Traditionally, we’ve grown mostly pure breed Angus cattle at our farm, but in 2016 we began crossing our Angus cows with a Charolais bull named “Jonas”. He is a well-tempered 3 year old Charolais who loves his work! Indeed we have to monitor him closely when he is with our girls to ensure he doesn’t lose too much weight from all the work he does. We also have a pure Red Angus bull called “red rooter” who of course produces our pure breed Angus cattle and is used to service the maidens for their first calfing.
All our beef cattle are bred naturally in their paddock on our farms, with their mothers covered by either Jonas or Red Rooter. Our stocking rate is below industry average and in addition to pasture, the cattle receive hay and silage harvested from our properties when required. We do however due to seasonal demands for feed buy in or supplement their feed either from milled products or from Hay or silage bought in locally.
We calf in March and October each year (summer and autumn calving) When calving time approaches, our cows are checked a minimum of four times a day. If we need to render assistance with a calving we do, but in the vast majority of cases the calves are born naturally in their paddocks.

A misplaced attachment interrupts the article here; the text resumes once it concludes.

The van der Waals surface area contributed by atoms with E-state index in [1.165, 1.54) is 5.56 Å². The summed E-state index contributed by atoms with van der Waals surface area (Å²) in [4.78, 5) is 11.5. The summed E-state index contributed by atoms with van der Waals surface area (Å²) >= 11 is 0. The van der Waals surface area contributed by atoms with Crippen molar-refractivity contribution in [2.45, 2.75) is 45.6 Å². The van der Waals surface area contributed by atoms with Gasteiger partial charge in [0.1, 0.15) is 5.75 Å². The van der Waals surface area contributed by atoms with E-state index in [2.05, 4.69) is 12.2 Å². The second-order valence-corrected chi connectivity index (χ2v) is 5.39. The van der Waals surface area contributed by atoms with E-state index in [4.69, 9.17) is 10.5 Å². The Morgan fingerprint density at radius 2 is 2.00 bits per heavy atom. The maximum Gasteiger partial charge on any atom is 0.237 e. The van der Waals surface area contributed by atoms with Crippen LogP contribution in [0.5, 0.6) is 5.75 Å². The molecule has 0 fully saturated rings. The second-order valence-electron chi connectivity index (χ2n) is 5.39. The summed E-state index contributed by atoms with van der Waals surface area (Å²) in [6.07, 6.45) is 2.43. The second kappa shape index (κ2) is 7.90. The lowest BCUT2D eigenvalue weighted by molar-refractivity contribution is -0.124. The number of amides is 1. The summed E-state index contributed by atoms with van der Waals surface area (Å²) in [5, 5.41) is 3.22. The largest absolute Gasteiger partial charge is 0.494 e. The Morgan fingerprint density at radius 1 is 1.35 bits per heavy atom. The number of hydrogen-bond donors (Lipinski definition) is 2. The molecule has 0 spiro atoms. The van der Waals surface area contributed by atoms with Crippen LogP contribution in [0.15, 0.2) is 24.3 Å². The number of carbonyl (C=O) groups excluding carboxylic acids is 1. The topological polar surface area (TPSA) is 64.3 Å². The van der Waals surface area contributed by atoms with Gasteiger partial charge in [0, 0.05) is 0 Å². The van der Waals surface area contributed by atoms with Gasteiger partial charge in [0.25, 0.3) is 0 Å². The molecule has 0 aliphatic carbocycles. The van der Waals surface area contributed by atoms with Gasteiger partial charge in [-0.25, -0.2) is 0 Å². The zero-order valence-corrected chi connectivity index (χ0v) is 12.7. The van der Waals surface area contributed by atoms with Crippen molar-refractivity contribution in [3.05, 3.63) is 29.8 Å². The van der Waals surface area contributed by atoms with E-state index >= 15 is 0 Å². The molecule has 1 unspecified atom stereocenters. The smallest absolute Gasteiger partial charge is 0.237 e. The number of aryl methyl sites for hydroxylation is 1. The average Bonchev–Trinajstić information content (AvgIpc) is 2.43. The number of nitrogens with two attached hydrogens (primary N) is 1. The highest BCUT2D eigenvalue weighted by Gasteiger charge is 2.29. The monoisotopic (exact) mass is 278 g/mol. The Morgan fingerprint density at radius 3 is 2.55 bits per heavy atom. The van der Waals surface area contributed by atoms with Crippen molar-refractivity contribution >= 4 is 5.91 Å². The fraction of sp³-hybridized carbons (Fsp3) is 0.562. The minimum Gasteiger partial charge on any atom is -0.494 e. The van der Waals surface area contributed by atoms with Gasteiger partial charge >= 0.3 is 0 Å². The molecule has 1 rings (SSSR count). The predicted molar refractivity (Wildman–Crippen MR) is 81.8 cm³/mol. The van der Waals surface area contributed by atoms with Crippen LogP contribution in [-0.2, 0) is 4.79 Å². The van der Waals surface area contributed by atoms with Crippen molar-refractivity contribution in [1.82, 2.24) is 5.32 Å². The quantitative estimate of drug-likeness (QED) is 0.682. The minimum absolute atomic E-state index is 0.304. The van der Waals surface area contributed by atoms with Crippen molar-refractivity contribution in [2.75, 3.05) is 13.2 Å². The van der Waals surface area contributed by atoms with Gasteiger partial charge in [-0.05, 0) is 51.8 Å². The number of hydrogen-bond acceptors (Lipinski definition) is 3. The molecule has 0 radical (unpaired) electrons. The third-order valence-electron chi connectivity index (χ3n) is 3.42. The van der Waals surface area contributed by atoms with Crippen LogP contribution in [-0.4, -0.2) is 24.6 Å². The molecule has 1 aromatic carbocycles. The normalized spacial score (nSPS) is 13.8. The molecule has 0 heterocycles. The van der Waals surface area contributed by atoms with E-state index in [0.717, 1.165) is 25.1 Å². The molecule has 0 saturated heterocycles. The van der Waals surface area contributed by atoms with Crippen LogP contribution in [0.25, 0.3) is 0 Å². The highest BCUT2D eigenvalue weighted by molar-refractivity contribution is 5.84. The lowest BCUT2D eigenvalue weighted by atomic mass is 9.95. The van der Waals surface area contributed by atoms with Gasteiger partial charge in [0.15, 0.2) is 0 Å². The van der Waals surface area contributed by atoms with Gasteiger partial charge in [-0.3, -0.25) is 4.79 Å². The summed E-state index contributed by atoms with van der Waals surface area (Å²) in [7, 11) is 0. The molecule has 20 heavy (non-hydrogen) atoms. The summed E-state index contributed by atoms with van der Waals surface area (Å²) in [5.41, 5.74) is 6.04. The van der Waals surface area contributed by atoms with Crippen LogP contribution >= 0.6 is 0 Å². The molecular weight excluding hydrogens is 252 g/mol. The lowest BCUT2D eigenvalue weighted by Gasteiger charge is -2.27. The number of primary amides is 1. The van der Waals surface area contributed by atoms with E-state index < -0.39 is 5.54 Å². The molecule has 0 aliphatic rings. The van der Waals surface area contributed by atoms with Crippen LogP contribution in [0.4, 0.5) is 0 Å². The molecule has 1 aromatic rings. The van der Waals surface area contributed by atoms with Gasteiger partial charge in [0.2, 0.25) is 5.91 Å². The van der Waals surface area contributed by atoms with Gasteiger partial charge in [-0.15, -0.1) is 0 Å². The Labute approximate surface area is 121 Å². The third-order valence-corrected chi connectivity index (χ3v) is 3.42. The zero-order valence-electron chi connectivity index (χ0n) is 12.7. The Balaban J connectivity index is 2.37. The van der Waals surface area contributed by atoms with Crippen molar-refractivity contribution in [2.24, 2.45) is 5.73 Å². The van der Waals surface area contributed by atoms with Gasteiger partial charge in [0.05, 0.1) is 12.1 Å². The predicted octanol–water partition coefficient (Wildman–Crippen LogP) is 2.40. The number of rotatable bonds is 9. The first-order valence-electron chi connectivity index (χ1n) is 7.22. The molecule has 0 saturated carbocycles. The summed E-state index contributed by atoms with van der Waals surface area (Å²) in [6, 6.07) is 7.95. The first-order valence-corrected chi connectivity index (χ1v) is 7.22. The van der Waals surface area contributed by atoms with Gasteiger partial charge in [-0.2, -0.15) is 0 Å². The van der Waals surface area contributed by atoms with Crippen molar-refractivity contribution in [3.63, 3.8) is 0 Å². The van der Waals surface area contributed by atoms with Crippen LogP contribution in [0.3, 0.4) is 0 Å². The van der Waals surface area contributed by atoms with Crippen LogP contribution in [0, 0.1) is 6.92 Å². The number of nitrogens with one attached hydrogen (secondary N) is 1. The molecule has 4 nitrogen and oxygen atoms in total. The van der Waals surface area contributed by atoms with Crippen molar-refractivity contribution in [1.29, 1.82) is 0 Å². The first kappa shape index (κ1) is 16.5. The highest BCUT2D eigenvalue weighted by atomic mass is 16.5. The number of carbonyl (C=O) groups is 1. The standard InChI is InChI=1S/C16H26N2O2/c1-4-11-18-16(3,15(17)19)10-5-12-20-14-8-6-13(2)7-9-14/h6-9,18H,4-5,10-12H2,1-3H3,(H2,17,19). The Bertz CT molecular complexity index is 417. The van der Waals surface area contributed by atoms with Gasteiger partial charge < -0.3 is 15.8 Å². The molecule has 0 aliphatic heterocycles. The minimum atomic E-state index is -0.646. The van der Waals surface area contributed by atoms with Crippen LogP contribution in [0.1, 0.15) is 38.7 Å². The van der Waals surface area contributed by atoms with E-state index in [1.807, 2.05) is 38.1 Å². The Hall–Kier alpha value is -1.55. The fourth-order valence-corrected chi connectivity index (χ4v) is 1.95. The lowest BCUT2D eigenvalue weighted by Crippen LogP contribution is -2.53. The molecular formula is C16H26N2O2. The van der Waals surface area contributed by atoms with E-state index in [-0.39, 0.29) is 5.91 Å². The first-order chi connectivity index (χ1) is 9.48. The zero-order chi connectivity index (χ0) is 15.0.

The first 24 hours are very important for a new born calf, which requires a good feed of its mother’s colostrum. Colostrum contains important antibodies which protect the calf from disease. While some farmers intervene in this process, we leave it to nature and our success rate is excellent.
After about 3-4 weeks the calves will begin to eat grass from the paddocks and hay and silage when they want to. They remain with their mother and drink from her right through to about 8 months of age when they are weaned. During this time they move with their mothers from paddock to paddock through what is called rotational grazing. They spend time with mum and play with each other while learning to be a cow or steer.